| 16 April 2024, Tuesday |

U.S. envoy back in Gulf to push Yemen truce as battles spread

As violent ground fighting expanded and the Iran-aligned Houthi group began cross-border strikes on Saudi Arabia after a brief break during Muslim holidays, senior US officials are holding talks in the Gulf area in a renewed effort for a truce in Yemen.

Tim Lenderking, the United States’ special envoy for Yemen, arrived in Saudi Arabia on Tuesday after a visit to Oman by Deputy Secretary of State Wendy Sherman, amid stalling efforts to end the war that has lasted more than six years.

The Saudi-led coalition that backs Yemen’s recognized government and the Houthis have been at odds over a United Nations-led proposal for a nationwide truce and the lifting of a coalition blockade to ease a dire humanitarian crisis.

Meanwhile battles are raging in Yemen’s gas-rich Marib region, the government’s last northern stronghold, and in al-Bayda governorate. The coalition said late on Tuesday it destroyed four Houthi ballistic missiles and two drones launched towards Jizan in southern Saudi Arabia.

Fighting has spread to al-Bayda as Houthi forces try to advance towards the southern oil-producing Shabwa region, local and military sources said. Coalition air strikes have so far repelled Houthi advances.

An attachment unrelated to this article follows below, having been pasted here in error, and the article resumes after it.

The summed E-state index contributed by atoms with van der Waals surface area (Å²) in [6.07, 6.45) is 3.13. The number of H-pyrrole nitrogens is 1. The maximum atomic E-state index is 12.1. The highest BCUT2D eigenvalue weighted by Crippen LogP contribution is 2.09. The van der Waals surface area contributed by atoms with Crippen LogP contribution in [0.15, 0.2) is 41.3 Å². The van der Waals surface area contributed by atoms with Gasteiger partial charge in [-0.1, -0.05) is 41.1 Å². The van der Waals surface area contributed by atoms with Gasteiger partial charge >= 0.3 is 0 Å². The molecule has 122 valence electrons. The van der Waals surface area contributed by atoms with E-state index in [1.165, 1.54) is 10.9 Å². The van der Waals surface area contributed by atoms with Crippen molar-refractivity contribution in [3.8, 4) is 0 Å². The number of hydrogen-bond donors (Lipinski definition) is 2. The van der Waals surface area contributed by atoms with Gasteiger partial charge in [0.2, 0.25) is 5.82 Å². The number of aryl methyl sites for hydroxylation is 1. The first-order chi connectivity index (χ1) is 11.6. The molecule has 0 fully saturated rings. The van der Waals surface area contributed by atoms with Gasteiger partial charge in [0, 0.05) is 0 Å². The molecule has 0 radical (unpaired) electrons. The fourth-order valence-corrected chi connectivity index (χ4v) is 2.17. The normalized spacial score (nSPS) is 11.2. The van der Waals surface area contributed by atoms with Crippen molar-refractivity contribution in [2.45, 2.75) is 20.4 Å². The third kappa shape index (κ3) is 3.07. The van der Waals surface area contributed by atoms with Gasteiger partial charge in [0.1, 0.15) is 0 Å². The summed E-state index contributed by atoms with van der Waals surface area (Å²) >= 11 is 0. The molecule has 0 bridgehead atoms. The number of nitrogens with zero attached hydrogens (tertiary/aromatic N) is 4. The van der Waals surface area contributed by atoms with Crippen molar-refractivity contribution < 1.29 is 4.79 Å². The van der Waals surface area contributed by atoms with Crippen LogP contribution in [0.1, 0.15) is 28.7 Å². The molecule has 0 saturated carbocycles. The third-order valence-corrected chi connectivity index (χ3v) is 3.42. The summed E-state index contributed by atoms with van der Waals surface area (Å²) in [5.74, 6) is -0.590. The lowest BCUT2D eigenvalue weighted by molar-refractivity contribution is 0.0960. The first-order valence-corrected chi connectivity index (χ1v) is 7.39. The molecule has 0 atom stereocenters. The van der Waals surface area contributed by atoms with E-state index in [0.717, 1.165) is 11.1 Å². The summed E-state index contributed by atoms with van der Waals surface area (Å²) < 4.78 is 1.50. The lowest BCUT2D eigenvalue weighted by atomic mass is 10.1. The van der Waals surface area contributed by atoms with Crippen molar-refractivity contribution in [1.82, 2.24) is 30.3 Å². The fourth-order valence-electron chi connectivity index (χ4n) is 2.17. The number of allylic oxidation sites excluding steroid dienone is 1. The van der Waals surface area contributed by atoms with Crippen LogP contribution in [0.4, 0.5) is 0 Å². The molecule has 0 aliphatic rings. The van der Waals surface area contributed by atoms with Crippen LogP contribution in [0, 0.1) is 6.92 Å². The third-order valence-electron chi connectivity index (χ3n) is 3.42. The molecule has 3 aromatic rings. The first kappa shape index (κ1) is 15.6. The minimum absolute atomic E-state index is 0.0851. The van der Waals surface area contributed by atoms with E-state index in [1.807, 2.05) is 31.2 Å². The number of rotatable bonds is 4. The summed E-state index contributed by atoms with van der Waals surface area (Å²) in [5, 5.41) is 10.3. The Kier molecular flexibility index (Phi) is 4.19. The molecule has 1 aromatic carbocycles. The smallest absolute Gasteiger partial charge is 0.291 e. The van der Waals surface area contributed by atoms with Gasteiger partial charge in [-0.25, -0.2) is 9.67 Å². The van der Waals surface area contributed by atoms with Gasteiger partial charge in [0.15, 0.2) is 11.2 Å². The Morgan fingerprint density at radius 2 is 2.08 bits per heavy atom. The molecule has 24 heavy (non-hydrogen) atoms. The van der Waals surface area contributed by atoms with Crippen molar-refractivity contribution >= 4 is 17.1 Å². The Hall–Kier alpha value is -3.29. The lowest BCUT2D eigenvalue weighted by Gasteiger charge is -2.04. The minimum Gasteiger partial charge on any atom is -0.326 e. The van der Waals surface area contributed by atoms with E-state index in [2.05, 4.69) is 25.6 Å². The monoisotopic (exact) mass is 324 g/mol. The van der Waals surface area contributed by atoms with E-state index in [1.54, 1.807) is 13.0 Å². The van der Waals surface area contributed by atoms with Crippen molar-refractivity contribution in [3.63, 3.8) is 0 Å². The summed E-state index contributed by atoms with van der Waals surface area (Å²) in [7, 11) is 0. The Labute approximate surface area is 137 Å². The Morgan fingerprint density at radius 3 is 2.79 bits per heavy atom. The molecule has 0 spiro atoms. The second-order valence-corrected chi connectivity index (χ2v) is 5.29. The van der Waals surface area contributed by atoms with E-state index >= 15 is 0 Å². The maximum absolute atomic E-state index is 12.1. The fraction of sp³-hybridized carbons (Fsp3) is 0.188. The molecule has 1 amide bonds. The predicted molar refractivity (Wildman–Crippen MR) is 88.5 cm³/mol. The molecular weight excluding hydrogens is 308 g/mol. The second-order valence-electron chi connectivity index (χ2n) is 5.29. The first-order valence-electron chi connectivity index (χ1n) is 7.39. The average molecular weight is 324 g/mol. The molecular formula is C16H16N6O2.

Lenderking will discuss “growing consequences” of the Marib offensive that is triggering instability elsewhere and the “urgent need” for Riyadh and the Saudi-backed government to facilitate fuel imports to northern Yemen, the State Department said.

The Houthis have insisted sea and air restrictions on areas they control be removed before any ceasefire talks, while the coalition wants a simultaneous deal.

The Houthi movement holds most big urban centers after ousting the government from the capital, Sanaa, in late 2014, which prompted the coalition to intervene months later in a conflict widely seen as a proxy war between Saudi Arabia and Iran.

The war has killed tens of thousands of people and pushed Yemen to the brink of famine. The Houthis say they are fighting a corrupt system and foreign aggression.

  • Reuters